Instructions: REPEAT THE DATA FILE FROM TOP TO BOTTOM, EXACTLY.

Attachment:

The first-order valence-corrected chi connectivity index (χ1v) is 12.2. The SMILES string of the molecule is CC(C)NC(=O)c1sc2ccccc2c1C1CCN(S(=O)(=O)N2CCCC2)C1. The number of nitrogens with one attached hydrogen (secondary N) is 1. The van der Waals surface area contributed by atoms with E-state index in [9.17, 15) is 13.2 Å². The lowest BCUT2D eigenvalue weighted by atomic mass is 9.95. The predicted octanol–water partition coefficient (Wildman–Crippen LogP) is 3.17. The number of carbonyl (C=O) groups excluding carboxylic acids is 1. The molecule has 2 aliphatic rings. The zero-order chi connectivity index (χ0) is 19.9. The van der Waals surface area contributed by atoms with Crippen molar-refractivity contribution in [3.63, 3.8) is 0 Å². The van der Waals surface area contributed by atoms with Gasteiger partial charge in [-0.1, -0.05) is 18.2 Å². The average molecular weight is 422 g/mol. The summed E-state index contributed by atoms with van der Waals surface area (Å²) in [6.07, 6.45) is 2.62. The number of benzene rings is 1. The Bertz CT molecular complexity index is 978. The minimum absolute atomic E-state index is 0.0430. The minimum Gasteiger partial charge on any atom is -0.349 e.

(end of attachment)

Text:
The first-order valence-corrected chi connectivity index (χ1v) is 12.2. The SMILES string of the molecule is CC(C)NC(=O)c1sc2ccccc2c1C1CCN(S(=O)(=O)N2CCCC2)C1. The number of nitrogens with one attached hydrogen (secondary N) is 1. The van der Waals surface area contributed by atoms with E-state index in [9.17, 15) is 13.2 Å². The lowest BCUT2D eigenvalue weighted by atomic mass is 9.95. The predicted octanol–water partition coefficient (Wildman–Crippen LogP) is 3.17. The number of carbonyl (C=O) groups excluding carboxylic acids is 1. The molecule has 2 aliphatic rings. The zero-order chi connectivity index (χ0) is 19.9. The van der Waals surface area contributed by atoms with Crippen molar-refractivity contribution in [3.63, 3.8) is 0 Å². The van der Waals surface area contributed by atoms with Gasteiger partial charge in [-0.1, -0.05) is 18.2 Å². The average molecular weight is 422 g/mol. The summed E-state index contributed by atoms with van der Waals surface area (Å²) in [6.07, 6.45) is 2.62. The number of benzene rings is 1. The Bertz CT molecular complexity index is 978. The minimum absolute atomic E-state index is 0.0430. The minimum Gasteiger partial charge on any atom is -0.349 e.